Corn syrup, as its name implies, is made from corn. Because it is a liquid instead of a solid, and won’t crystallize, it can often produce smoother ice cream. Light corn syrup and dark corn syrup can usually be used interchangeably. Light corn syrup has a more delicate flavor and a slight vanilla taste, while dark corn syrup has a touch of molasses flavor and is better for baked goods.
High-fructose corn syrup is different from the corn syrup you buy at the grocery store because it is chemically modified to convert glucose to fructose, tastes sweeter on the tongue, and bypasses part of the digestive process, triggering the creation of fats and insulin. It is used in highly processed foods. Agave nectar is made from the agave plant, which is also used for making tequila. It has been touted as a more healthful alternative to sugar or corn syrup, but in reality it is not healthy at all. Although it won’t give you the blood-sugar spike that regular sugar does (thus the “low-glycemic” claim), the high fructose content can cause other problems because it is processed in the liver into fat deposits. Agave nectar is a highly processed sweetener and contains even more fructose than high-fructose corn syrup.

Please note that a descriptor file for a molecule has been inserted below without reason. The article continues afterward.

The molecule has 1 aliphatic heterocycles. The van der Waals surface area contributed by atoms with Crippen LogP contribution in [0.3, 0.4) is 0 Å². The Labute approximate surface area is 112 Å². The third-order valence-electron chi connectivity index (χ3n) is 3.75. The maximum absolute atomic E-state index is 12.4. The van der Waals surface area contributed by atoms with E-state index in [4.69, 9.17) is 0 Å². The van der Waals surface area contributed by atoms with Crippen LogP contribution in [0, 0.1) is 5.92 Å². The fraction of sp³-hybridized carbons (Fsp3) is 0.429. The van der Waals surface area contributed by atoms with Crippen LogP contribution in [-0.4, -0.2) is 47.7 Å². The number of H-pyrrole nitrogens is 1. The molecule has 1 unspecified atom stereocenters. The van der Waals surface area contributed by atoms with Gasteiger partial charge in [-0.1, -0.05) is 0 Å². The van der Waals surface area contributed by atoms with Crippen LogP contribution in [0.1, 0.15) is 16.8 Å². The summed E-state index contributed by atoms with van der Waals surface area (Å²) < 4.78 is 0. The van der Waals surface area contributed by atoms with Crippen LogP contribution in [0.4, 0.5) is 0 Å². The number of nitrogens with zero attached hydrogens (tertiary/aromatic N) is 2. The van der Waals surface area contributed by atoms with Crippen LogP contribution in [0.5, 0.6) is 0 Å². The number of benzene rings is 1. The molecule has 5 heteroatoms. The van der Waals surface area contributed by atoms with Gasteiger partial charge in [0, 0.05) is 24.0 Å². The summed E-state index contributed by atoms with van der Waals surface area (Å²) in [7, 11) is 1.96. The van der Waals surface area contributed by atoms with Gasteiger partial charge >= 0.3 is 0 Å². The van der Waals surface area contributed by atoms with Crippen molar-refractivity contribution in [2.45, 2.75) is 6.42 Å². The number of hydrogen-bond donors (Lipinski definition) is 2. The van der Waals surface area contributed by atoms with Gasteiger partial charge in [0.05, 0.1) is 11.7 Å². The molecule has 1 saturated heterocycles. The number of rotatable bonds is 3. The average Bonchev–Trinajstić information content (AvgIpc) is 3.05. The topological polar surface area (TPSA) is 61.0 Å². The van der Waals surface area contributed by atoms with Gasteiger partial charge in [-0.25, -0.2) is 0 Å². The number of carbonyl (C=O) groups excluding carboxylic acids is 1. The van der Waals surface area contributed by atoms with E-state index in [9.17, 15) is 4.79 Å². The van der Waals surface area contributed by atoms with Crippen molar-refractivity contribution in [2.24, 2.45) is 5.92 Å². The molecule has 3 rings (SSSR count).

Honey and maple syrup are the most “natural” sweeteners because they are simply harvested and bottled with minimal changes. Make sure you get a natural maple syrup without additives.
If you must avoid sugars altogether, there are numerous substitutes. Most of them contain a mélange of chemicals, so long-term usage may cause more problems than just using white sugar. If you must use something other than what’s listed above, consider stevia. It’s made from a natural herb and contains no actual sugar molecules. The stevia you can buy off the shelf is highly processed, but it’s still better for you than aspartame, sucralose, or xylitol.
What is Homogenization, and Why Should I Care?
Have you ever seen fresh raw milk, where the cream separates into a thick layer at the top? It’s almost like butter. You can spoon it into your coffee like cream or shake up the bottle to reincorporate it into the milk. If you remove it, the remaining milk is actually pretty low in fat.